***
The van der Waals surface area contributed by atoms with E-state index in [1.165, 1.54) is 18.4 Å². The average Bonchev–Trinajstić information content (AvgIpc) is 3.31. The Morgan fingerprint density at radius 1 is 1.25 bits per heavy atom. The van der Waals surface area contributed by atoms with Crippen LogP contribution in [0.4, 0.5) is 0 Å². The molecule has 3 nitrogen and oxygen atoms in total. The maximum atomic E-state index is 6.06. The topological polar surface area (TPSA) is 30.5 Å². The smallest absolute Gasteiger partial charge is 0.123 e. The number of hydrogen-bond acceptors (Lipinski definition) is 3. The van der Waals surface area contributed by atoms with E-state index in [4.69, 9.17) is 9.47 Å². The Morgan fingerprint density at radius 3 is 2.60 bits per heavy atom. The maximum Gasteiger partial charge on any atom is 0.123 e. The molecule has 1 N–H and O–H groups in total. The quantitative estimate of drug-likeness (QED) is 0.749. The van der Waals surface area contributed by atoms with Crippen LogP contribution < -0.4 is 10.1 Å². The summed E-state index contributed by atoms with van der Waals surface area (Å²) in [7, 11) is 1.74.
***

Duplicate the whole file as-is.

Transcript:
The van der Waals surface area contributed by atoms with E-state index in [1.165, 1.54) is 18.4 Å². The average Bonchev–Trinajstić information content (AvgIpc) is 3.31. The Morgan fingerprint density at radius 1 is 1.25 bits per heavy atom. The van der Waals surface area contributed by atoms with Crippen LogP contribution in [0.4, 0.5) is 0 Å². The molecule has 3 nitrogen and oxygen atoms in total. The maximum atomic E-state index is 6.06. The topological polar surface area (TPSA) is 30.5 Å². The smallest absolute Gasteiger partial charge is 0.123 e. The number of hydrogen-bond acceptors (Lipinski definition) is 3. The van der Waals surface area contributed by atoms with E-state index in [4.69, 9.17) is 9.47 Å². The Morgan fingerprint density at radius 3 is 2.60 bits per heavy atom. The maximum Gasteiger partial charge on any atom is 0.123 e. The molecule has 1 N–H and O–H groups in total. The quantitative estimate of drug-likeness (QED) is 0.749. The van der Waals surface area contributed by atoms with Crippen LogP contribution < -0.4 is 10.1 Å². The summed E-state index contributed by atoms with van der Waals surface area (Å²) in [7, 11) is 1.74.